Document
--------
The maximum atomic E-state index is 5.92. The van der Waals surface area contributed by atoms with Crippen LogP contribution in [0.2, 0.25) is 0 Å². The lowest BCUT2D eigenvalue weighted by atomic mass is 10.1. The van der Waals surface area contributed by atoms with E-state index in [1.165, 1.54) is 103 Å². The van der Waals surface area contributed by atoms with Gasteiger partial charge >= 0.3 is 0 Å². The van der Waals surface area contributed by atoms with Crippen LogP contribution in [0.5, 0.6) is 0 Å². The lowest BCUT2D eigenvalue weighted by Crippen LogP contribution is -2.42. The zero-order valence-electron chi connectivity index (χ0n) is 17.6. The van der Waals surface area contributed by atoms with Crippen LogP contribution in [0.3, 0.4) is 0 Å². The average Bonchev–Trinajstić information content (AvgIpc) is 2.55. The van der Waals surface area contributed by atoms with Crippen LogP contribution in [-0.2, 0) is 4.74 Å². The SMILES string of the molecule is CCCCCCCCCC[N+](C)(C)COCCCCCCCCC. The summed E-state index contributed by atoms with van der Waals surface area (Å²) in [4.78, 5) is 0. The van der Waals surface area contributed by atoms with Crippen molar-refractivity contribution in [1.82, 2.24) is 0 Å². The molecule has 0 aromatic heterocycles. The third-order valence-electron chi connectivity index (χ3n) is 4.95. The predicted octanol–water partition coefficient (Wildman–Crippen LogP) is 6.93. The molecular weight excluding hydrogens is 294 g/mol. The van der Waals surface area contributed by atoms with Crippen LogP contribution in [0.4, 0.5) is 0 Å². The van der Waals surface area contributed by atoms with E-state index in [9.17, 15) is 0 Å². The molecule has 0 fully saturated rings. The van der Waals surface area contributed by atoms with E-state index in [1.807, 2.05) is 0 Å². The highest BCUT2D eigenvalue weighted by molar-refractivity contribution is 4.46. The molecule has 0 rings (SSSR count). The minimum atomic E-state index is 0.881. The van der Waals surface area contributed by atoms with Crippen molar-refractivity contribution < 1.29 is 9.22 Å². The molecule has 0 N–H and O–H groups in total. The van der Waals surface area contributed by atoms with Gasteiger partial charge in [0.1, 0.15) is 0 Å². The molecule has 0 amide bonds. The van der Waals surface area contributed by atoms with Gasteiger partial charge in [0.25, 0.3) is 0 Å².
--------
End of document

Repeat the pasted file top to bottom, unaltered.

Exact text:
The maximum atomic E-state index is 5.92. The van der Waals surface area contributed by atoms with Crippen LogP contribution in [0.2, 0.25) is 0 Å². The lowest BCUT2D eigenvalue weighted by atomic mass is 10.1. The van der Waals surface area contributed by atoms with E-state index in [1.165, 1.54) is 103 Å². The van der Waals surface area contributed by atoms with Gasteiger partial charge >= 0.3 is 0 Å². The van der Waals surface area contributed by atoms with Crippen LogP contribution in [0.5, 0.6) is 0 Å². The lowest BCUT2D eigenvalue weighted by Crippen LogP contribution is -2.42. The zero-order valence-electron chi connectivity index (χ0n) is 17.6. The van der Waals surface area contributed by atoms with Crippen LogP contribution in [0.3, 0.4) is 0 Å². The average Bonchev–Trinajstić information content (AvgIpc) is 2.55. The van der Waals surface area contributed by atoms with Crippen LogP contribution in [-0.2, 0) is 4.74 Å². The SMILES string of the molecule is CCCCCCCCCC[N+](C)(C)COCCCCCCCCC. The summed E-state index contributed by atoms with van der Waals surface area (Å²) in [4.78, 5) is 0. The van der Waals surface area contributed by atoms with Crippen molar-refractivity contribution in [1.82, 2.24) is 0 Å². The molecule has 0 aromatic heterocycles. The third-order valence-electron chi connectivity index (χ3n) is 4.95. The predicted octanol–water partition coefficient (Wildman–Crippen LogP) is 6.93. The molecular weight excluding hydrogens is 294 g/mol. The van der Waals surface area contributed by atoms with Crippen LogP contribution in [0.4, 0.5) is 0 Å². The van der Waals surface area contributed by atoms with E-state index in [9.17, 15) is 0 Å². The molecule has 0 fully saturated rings. The van der Waals surface area contributed by atoms with E-state index in [1.807, 2.05) is 0 Å². The highest BCUT2D eigenvalue weighted by molar-refractivity contribution is 4.46. The molecule has 0 rings (SSSR count). The minimum atomic E-state index is 0.881. The van der Waals surface area contributed by atoms with Crippen molar-refractivity contribution < 1.29 is 9.22 Å². The molecule has 0 N–H and O–H groups in total. The van der Waals surface area contributed by atoms with Gasteiger partial charge in [0.1, 0.15) is 0 Å². The molecule has 0 amide bonds. The van der Waals surface area contributed by atoms with Gasteiger partial charge in [0.25, 0.3) is 0 Å².